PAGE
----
Say Goodbye To Ye Olde Editorial Process
There may always be a place for paper. This isn’t about that – the likelihood that print is on the verge of extinction – but rather how a new generation of editors and writers present the news in a digital world. The new format for news – there must always be a standard eventually – is evolving, as dinosaurs wheeze and choke.
|Say Goodbye To Ye Olde Editorial Process|
In print journalism, things are done a certain way, have been for decades. Editors and writers haggle over what’s important, choose an order and a placement for the stories. The Associated Press publishes a book’s worth of guidelines, dictating everything frm abbreviations to punctuation to how numbers are to be presented.
Never begin a sentence with a numeral, spell it out; spell out numbers less than 10.
The structure of an article is also crucial, born from the logistics of wire services and the method by which people read the newspaper.
The most important information goes first; details are filled in later.
This is called the inverted news pyramid. It works on paper because people tend to skim the headlines and the leads (ledes). The rules of writing for print are so numerous that no self-respecting editor, unless he’s memorized the whole of the tradition, is caught without a copy of the AP Stylebook on his desk.
I have a copy – in storage. I work on the Internet, where the rules are changing, and they’re changing because the needs and habits of the audience are changing.
Nobody Ever Asks About The Language — Stephen King
Some rules will be the same, though usability expert Jakob Nielsen acknowledges what all writers have to learn: passive voice sucks. It’s too slow and confusing. Writers should use active voice as often as possible so the reader can run through without tripping.
[I]t’s usually better to write a positive statement ("do X") than a negative statement ("avoid Y"), and it’s almost always horrible to use double negatives ("avoid not doing X").
Nielsen also says beginning a sentence with a numeral is not only acceptable, but preferable to online readers scanning the page. But then he refers to something much more interesting: the information scent.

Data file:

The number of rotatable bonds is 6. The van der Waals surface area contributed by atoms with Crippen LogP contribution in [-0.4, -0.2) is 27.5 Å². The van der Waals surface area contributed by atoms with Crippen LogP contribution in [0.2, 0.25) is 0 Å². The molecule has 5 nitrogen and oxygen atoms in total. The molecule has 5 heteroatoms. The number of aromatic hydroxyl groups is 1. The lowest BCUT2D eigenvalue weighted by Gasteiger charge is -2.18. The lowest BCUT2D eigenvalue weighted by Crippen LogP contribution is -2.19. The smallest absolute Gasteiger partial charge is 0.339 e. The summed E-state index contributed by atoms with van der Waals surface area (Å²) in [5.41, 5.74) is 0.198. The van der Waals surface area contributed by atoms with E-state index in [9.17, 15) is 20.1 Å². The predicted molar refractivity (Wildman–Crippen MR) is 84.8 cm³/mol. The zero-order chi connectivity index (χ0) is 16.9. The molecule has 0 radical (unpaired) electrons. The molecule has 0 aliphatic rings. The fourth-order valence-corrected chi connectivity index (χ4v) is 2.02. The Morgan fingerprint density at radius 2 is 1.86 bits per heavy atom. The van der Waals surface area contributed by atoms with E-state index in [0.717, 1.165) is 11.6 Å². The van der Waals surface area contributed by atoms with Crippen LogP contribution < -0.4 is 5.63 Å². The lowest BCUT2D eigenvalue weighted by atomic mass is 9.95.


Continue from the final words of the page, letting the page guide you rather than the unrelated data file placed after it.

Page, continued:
Information scent refers to the extent to which users can predict what they will find if they pursue a certain path through a website.
The scent is caught within the first 2 to 3 words (the first two to three words), as readers scan information in an F-shaped pattern. It is because of the information scent that Nielsen reverses himself:
Active voice is best for most Web content, but using passive voice can let you front-load important keywords in headings, blurbs, and lead sentences. This enhances scannability and thus SEO effectiveness.
Traditional editors reading this may ask, "For what kind of effectiveness?" This may be a matter judgment, though, and not necessarily a hard and fast rule, but passive voice can help readers find the information scent in the search results, where titles and blurbs or ledes appear.
It depends on the situation, of course. Maybe your initial headline reads "Reindeer mauls Santa Claus," but if you want the information scent to begin with Santa – if optimizing for "Santa" in the SERPs – you might want to rearrange to "Santa Claus mauled by reindeer."
The most important words – "Santa," "Claus," and "mauled" come to the foreground.
Move Over Editors, The Readers Want Your Jobs
It’s not only the language that’s changing, but also the editorial process. Dave Winer, the one who brought us RSS and, arguably, blogging, has been tinkering with the New York Times RSS feed to develop what he calls the New York Times "river."
Winer hasn’t settled yet on the best way to deliver, either by keyword, outline, or chronology, but what he’s developing is definitely a way around the traditional editor’s choice of what’s important. The "river" displays article headlines and blurbs from the Times in text only, organized by the reader’s preference.
Salon co-founder Scott Rosenberg notes how Winer’s river takes the editorial process and ordering right out of the equation:
The reader who looks at Times River and says “this is how I want my news” is a reader who is saying to the Times editors, “Don’t waste all that time figuring out what to tell me you think is important.”
As Winer put it, “They [editors] have a very powerful internal gravity driven by a philosophy that their job is to arrange our thinking.”
At the University of Kentucky’s College of Communications and Information Studies, we often said, "The media doesn’t tell you what to think, just what to think about." This seems to be what Winer is bent on fixing.
There’s a lot more to this, but this is a Web article and most stopped reading 500 words ago. Too bad for them. They’ll miss a link to my Essentials of Font Philosophy article, a bit of a dirge for the serif fonts. (Hint: Only use sans-serif online; it reads faster.)